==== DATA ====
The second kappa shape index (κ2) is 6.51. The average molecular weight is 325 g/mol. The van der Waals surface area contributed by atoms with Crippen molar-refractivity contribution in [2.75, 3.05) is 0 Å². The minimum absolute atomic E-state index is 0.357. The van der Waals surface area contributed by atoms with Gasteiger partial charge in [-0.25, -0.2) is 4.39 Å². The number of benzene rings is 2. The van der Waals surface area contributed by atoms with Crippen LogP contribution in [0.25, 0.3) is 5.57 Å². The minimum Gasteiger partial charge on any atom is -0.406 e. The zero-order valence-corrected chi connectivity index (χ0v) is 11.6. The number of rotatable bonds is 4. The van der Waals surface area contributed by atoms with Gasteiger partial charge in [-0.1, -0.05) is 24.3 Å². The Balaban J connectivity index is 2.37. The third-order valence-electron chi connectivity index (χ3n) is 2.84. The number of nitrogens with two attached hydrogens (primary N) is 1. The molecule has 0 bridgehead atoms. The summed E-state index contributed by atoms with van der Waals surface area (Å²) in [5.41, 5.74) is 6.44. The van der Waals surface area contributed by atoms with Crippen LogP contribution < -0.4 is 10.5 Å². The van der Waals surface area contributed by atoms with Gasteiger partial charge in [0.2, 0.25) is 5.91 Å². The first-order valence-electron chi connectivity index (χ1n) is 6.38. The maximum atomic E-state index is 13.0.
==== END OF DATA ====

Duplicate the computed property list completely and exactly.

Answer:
The second kappa shape index (κ2) is 6.51. The average molecular weight is 325 g/mol. The van der Waals surface area contributed by atoms with Crippen molar-refractivity contribution in [2.75, 3.05) is 0 Å². The minimum absolute atomic E-state index is 0.357. The van der Waals surface area contributed by atoms with Gasteiger partial charge in [-0.25, -0.2) is 4.39 Å². The number of benzene rings is 2. The van der Waals surface area contributed by atoms with Crippen LogP contribution in [0.25, 0.3) is 5.57 Å². The minimum Gasteiger partial charge on any atom is -0.406 e. The zero-order valence-corrected chi connectivity index (χ0v) is 11.6. The number of rotatable bonds is 4. The van der Waals surface area contributed by atoms with Gasteiger partial charge in [-0.1, -0.05) is 24.3 Å². The Balaban J connectivity index is 2.37. The third-order valence-electron chi connectivity index (χ3n) is 2.84. The number of nitrogens with two attached hydrogens (primary N) is 1. The molecule has 0 bridgehead atoms. The summed E-state index contributed by atoms with van der Waals surface area (Å²) in [5.41, 5.74) is 6.44. The van der Waals surface area contributed by atoms with Crippen LogP contribution < -0.4 is 10.5 Å². The van der Waals surface area contributed by atoms with Gasteiger partial charge in [0.2, 0.25) is 5.91 Å². The first-order valence-electron chi connectivity index (χ1n) is 6.38. The maximum atomic E-state index is 13.0.